Making a splash for hydrotherapy

Carrie Tbaily, a PhD student at Bournemouth University, is exploring how caregivers perceive hydrotherapy to impact on the needs of adults with severe and profound and multiple learning disabilities.


Hydrotherapy covers any therapy that can be delivered in water. It can be hot, warm, or cold, and it can be active or passive/sedentary. This therapy has a positive effect on posture and balance, range of movement, tone, mobility, and gross motor function, but Carrie’s research aims to investigate how it impacts on social and psychological factors for adults with severe or profound and multiple learning disabilities (PMLD).

Carrie Tbaily, researcher, commented: “I’ve been a learning disabilities physio in adult services for over 11 years and am passionate about delivering the best possible care to the people we support. Hydrotherapy is frequently used within children’s services, and there is some research to support its use. But within adult learning disabilities research is scarce and resources are few, so access to hydrotherapy is often ad hoc and inequitable.

“I am so excited to be carrying out this much needed research, and really hope to use this study to get the ball rolling and improve the lives of adults with learning disabilities. Through a short questionnaire and virtual interview, SPLASH Study aims to find out how caregivers perceive hydrotherapy to impact on the lives of adults with severe or profound and multiple learning disabilities.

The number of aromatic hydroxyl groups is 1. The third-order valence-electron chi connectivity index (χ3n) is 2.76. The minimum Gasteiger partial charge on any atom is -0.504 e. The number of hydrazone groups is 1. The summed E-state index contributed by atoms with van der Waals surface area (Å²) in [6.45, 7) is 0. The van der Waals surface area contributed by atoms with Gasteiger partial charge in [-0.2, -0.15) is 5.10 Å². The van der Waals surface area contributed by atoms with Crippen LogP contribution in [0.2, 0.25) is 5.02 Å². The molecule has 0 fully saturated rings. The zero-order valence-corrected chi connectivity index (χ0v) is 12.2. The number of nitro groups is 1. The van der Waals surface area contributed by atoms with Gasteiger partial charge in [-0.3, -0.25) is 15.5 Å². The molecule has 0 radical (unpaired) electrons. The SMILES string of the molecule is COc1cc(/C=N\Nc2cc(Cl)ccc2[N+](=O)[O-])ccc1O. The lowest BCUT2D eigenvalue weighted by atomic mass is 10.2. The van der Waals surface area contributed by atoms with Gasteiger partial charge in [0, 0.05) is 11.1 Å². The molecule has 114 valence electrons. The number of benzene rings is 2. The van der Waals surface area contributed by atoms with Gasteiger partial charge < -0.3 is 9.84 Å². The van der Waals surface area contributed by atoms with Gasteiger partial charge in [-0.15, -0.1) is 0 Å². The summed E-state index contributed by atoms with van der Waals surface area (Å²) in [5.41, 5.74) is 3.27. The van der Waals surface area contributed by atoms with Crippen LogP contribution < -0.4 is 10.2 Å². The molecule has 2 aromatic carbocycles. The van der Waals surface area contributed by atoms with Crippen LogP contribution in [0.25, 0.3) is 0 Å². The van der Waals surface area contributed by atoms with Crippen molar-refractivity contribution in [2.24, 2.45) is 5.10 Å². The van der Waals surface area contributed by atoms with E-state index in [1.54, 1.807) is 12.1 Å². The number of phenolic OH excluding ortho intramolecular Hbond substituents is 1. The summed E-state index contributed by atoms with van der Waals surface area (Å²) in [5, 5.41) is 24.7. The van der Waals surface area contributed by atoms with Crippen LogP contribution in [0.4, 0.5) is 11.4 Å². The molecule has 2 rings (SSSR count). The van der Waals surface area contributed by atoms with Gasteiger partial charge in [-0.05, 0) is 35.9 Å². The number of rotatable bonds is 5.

“We’re recruiting carers, family members, and health and social care professionals now, so please email me on for more information or to find out how to take part.”

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Carrie will be working alongside Dorset’s disability charity, Diverse Abilities, throughout her research to engage with those who rely on hydrotherapy and share the results on its importance as part of The Splash Appeal. The appeal is run by Diverse Abilities and aims to raise £1million to build a hydrotherapy pool for adults at The Beehive Centre in Poole.

Helen Mortimer, development manager at Diverse Abilities, commented: “We’re really pleased to be working alongside Carrie and her research whilst we are working on developing a new hydrotherapy pool for the adults we support at The Beehive. We know a hydrotherapy pool is desperately needed, but her research will help inform how we can maximise the benefit of the new facility for the people we support.”

Carrie hosted an interactive talk in January introducing the study and the rationale to its requirement. Parents supported by Diverse Abilities were amongst those invited to the discussion, where they could also ask questions about the research.

Visit for more information on Diverse Abilities’ appeal, or search ‘SPLASH Study’ on Facebook and Twitter for more details on the PhD project.

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